"It starts out as somewhat of a 'fishing expedition,' but ultimately yields an invaluable molecular map of axonal projections by simultaneously mutating genes of interest and labeling the neurons expressing them," added Skarnes. The two laboratories are participating in an effort to develop a bank of mutant mouse lines - accessible at www.genetrap.org -- expressing particular populations of labeled axons as a resource for the neuroscience community.

In the current study, Tessier-Lavigne, Skarnes and colleagues demonstrated, for the first time in vivo, an axon guidance role for a repellent guidance chemical, Sema6A, and clarified the guidance function of a growth cone receptor, EphA4. They inserted into mouse embryonic stem cells a marker, called a "secretory trap" vector, initially developed by Skarnes, that creates a mutation in genes likely to code for axon guidance molecules. To make the resultant subtle wiring defects stand out against a background of normal axonal projections, they added to the vector a second marker, PLAP (human placental alkaline phosphatase). They then used the genetically modified stem cells to breed lines of mice expressing the marker, which, after chemical staining, turns neuron cell bodies blue and axons purple.

As expected, some PLAP-labeled axons had different projection patterns in animals with the mutation, when compared with normal animals. Of 120 known genes trapped, 13 are thought to play a role in neuronal guidance, and the researchers predict that at least a comparable proportion of new genes netted in future studies likely will similarly code for brain wiring proteins. The technique "makes it possible not only to develop a map of the normal wiring pattern of the brain, but also to screen systematically for changes in this map in mutant animals," note the researchers. They have observed "remarkable diversity" of axonal projection patterns among some 40 lines of mice produced to date. In lines where the mutations do not interfere with the animals' survival, the researchers hope to screen for defects in behaviors, such as learning and memory, stress responses, etc. that might reflect underlying defects in the brain that might be traceable to specific genes. The technique's "full impact will come from its application on a large scale to sample as much of the genome as possible," write the researchers.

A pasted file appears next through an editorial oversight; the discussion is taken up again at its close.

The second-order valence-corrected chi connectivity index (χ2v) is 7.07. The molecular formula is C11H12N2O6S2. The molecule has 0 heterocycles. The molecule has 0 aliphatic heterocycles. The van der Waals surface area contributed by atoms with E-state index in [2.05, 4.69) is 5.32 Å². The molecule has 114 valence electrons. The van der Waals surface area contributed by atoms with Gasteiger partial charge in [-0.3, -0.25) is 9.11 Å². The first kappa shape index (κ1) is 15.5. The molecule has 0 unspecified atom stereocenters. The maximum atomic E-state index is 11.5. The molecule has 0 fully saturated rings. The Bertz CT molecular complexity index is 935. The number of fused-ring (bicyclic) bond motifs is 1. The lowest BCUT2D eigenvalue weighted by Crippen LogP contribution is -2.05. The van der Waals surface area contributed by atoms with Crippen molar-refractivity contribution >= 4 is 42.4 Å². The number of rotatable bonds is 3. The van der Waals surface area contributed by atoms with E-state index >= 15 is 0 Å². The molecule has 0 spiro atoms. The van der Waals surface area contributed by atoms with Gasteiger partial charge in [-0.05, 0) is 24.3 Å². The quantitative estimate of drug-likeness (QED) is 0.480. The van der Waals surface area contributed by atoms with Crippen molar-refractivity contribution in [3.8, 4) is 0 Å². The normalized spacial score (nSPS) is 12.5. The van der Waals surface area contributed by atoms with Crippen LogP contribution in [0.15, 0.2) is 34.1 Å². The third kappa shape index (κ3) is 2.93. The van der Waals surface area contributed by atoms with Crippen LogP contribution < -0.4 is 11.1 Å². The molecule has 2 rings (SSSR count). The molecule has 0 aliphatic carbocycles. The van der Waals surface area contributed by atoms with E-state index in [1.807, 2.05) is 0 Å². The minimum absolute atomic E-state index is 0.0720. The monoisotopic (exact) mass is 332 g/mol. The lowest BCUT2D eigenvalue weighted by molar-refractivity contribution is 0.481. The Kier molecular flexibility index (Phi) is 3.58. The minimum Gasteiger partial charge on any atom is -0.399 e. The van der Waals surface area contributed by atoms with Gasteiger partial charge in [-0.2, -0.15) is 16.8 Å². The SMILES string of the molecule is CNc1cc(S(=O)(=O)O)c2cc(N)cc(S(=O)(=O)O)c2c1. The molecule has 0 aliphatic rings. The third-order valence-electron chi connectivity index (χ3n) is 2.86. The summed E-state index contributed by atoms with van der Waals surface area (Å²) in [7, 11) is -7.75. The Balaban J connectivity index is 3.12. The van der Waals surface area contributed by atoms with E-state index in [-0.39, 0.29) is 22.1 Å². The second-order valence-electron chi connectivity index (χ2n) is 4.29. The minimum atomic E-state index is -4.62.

Also participating in the study were: Philip Leighton, Kevin Mitchell, Lisa Goodrich and Xiaowei Lu of HHMI / UCSF, and Kathy Pinson and Paul Scherz of UC Berkeley.

The National Institute of Mental Health (NIMH) is part of the National Institutes of Health (NIH), the Federal Government's primary agency for biomedical and behavioral research. NIH is a component of the U.S. Department of Health and Human Services.


Story Source:

The above story is based on materials provided by NIH/National Institute Of Mental Health. Note: Materials may be edited for content and length.


Cite This Page:

NIH/National Institute Of Mental Health. "Mouse Gene Trap Helps Decipher Brain's Wiring Diagram." ScienceDaily. ScienceDaily, 8 March 2001. <www.sciencedaily.com/releases/2001/03/010308072654.htm>.
NIH/National Institute Of Mental Health. (2001, March 8). Mouse Gene Trap Helps Decipher Brain's Wiring Diagram. ScienceDaily. Retrieved July 24, 2014 from www.sciencedaily.com/releases/2001/03/010308072654.htm
NIH/National Institute Of Mental Health. "Mouse Gene Trap Helps Decipher Brain's Wiring Diagram." ScienceDaily. www.sciencedaily.com/releases/2001/03/010308072654.htm (accessed July 24, 2014).